Participating in meaningful, interesting and stimulating activities can lead to many benefits for the mind and body. There is a wealth of evidence to supporting the benefits of reminiscence for older people, not just those experiencing dementia. Sports reminiscence provides a great opportunity to document a person's own favourite sports events, teams and moments.
Experts identify the need for meaningful activities to be provided for older people.
- The Mental Health In Later Life Inquiry in England found that "Participation in meaningful activity, staying active and having a sense of purpose are just as important for the mental health and well-being of older people as they are for younger people.
- The National Institute for Health and Clinical Excellence (NICE) issued specific guidance for Occupational Therapists working in residential care homes which reported that the provision of meaningful daily activities can restore and improve the health and mental wellbeing of residents.
- The National Mental Health Development Unit published a fact file on Wellbeing in March 2011, identifying the factors most frequently mentioned by older people as important to their mental well-being include - social activities, social networks, keeping busy and ‘getting out and about', good physical health and family contact.
- In Older Men, Social Integration and Organisational Activities, Davidson, Daly and Arber 1 (2003) investigate the influence of partnership status on older men's involvement in social organisations, drawing on qualitative research. Men are found to be highly resistant to participation in organisations that cater primarily for the needs of older people. Older divorced and never-married men are more susceptible to social isolation and poor health than married men. This could be ameliorated by membership of such establishments, yet their resistance is the greatest.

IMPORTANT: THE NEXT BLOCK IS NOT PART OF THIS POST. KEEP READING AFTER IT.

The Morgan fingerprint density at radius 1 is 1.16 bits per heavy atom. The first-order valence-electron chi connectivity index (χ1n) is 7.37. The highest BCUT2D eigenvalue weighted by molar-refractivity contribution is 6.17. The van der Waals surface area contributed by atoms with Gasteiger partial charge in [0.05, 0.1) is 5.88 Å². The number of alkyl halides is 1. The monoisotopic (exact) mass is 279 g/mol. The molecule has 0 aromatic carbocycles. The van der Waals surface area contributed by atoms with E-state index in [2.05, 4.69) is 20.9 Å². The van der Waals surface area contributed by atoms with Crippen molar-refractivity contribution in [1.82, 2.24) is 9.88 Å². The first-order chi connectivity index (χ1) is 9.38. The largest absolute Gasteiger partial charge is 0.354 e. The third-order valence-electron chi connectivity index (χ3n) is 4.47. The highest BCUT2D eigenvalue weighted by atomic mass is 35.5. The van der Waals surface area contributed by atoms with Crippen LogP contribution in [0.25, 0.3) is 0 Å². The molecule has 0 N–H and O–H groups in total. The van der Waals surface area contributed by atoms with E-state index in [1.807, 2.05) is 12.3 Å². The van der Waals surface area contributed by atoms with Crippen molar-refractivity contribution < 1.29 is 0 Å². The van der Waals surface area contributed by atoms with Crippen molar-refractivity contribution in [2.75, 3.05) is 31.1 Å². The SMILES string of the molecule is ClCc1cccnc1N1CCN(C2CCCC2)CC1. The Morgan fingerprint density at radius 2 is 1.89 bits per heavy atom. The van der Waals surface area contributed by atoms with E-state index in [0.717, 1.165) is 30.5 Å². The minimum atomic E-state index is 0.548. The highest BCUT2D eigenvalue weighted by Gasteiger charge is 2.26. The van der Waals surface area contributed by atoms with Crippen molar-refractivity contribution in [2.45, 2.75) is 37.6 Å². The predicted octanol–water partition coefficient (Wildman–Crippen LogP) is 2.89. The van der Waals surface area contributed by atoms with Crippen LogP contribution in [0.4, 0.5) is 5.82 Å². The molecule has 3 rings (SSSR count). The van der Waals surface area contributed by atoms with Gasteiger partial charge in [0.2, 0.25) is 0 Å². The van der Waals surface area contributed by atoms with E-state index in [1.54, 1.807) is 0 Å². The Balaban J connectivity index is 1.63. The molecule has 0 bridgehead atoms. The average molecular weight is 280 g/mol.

"The Sporting Memories work is appealing to people (staff and residents) and draws out enthusiasm and personal information that would otherwise have been dormant. Enthusiasm for an idea is important if it is to be taken up and widely used and if it is to be effective. Training people in approaches they do not believe in will mean that either the intervention will not be used, or it will be used unenthusiastically and, as a consequence, is less likely to be beneficial to anyone. By tapping in to widespread enthusiasm for and connections with sports, Sporting Memories work can spark an eager flame in staff in the care homes and in residents. In addition, the approach is scalable (people can readily pass on the training, and can use it flexibly and creatively) and sustainable (materials can be used many times, it can adapt to the interests of residents over time, and people reported that they would continue to use the work in their homes." Evaluation of the Leeds Care Homes project 2012/13 Dr Michael Clark, PSSRU, London School of Economics